It’s also commonly believed that there are no side effects to snorting Xanax, but this is false. Though there are no advantages to snorting the drug, doing so may cause severe damage to the nasal passages and throat.

Xanax Abuse Treatment

If you or a loved one are addicted or dependent on Xanax, you should consider treatment immediately. However, do not attempt to stop the drug completely without assistance. Immediately stopping all Xanax use without assistance can lead to severe side effects, even including death. Medical supervision is required when withdrawing from Xanax. The detoxification process could take a significant length of time, and the symptoms can vary from one person to the next. Most patients seek a medical drug abuse treatment facility that specializes in benzodiazepine addiction. This is the best method for effective long-term treatment.

Xanax Abuse Treatment Programs

There are different treatment programs available for Xanax addiction.

Inpatient Treatment

With inpatient treatment, the patient lives at the treatment facility for a period of time while withdrawing from Xanax. This is the most effective method for decreasing the risk of serious side effects, including seizures. Inpatient treatment is the most recommended option for all patients, but especially those who have attempted other treatment methods with poor results.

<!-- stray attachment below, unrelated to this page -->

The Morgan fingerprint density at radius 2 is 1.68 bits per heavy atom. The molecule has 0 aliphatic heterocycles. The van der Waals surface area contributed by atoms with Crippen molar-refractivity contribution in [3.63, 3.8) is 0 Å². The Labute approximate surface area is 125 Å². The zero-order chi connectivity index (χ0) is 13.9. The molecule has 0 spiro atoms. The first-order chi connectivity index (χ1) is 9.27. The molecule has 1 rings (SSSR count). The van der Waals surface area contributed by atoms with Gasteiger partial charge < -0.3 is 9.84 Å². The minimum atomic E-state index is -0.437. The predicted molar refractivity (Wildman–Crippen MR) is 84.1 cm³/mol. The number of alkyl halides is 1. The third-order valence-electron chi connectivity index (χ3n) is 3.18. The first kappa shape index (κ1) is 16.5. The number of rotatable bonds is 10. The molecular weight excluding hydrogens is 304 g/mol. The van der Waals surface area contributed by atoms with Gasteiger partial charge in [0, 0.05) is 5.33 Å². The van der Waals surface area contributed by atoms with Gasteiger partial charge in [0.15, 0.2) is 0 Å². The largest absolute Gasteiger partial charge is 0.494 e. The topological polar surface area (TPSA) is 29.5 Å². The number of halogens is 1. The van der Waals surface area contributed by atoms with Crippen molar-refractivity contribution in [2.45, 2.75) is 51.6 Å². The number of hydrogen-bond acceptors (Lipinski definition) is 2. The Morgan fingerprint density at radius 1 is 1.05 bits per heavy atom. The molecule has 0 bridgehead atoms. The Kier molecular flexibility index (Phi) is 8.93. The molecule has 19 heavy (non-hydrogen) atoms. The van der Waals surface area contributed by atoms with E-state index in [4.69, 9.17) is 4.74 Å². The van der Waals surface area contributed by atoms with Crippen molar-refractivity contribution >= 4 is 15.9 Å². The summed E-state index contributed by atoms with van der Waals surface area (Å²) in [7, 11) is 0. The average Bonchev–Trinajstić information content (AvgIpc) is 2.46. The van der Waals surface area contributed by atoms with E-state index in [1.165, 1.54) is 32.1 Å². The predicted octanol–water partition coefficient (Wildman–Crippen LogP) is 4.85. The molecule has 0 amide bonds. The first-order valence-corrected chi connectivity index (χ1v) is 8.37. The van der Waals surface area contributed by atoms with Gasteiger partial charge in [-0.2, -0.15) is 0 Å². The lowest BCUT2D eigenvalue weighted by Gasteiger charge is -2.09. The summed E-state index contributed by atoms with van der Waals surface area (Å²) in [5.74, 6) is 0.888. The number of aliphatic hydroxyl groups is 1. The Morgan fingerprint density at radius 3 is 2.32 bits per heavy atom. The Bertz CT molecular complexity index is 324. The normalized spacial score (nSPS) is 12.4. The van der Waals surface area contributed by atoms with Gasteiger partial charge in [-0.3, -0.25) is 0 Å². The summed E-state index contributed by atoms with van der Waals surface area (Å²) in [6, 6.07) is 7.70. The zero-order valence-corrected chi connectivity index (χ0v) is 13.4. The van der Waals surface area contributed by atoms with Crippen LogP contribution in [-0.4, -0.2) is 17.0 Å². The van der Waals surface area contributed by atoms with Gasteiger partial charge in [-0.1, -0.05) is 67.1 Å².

Outpatient Treatment

If the patient has only mild to moderate side effects from Xanax withdrawal, you might consider outpatient treatment instead. While inpatient treatment generally has a greater chance of success, many patients overcome Xanax addiction with outpatient treatment. The benefits are that treatment is less of a disruption to everyday life (work, school, etc. can usually continue as scheduled), and the treatment costs are lower.

Xanax Abuse Treatment Methods

Patients should never stop Xanax “cold turkey”; doing so could lead to fatal side effects.  Xanax abuse treatment focuses on reducing the dosage of Xanax gradually to minimize the side effects of withdrawal. In addition, behavioral therapies are used to prevent relapse.

Luxury Programs

When choosing a treatment program, it’s important to remember that withdrawing from Xanax can be somewhat distressing and even embarrassing for the patient. Many patients seek inpatient treatment or take additional measures for privacy when utilizing outpatient treatment. The comfort of patients is crucial when undergoing treatment as it helps ensure the treatment program is completed. Because of this, many patients take their treatment one step further, opting for “luxury” or “executive” programs. These treatment facilities offer many modern luxuries, including swimming pools, spa services, fitness gyms, and Internet access.

While these programs are more expensive than traditional inpatient facilities, they may help distract the patient from the unpleasant side effects of withdrawal. They may also provide recreational activities as part of the treatment program.

If you are seeking Xanax treatment, it’s important that you form a strong support group and ask for assistance when necessary. Call us for immeidate help.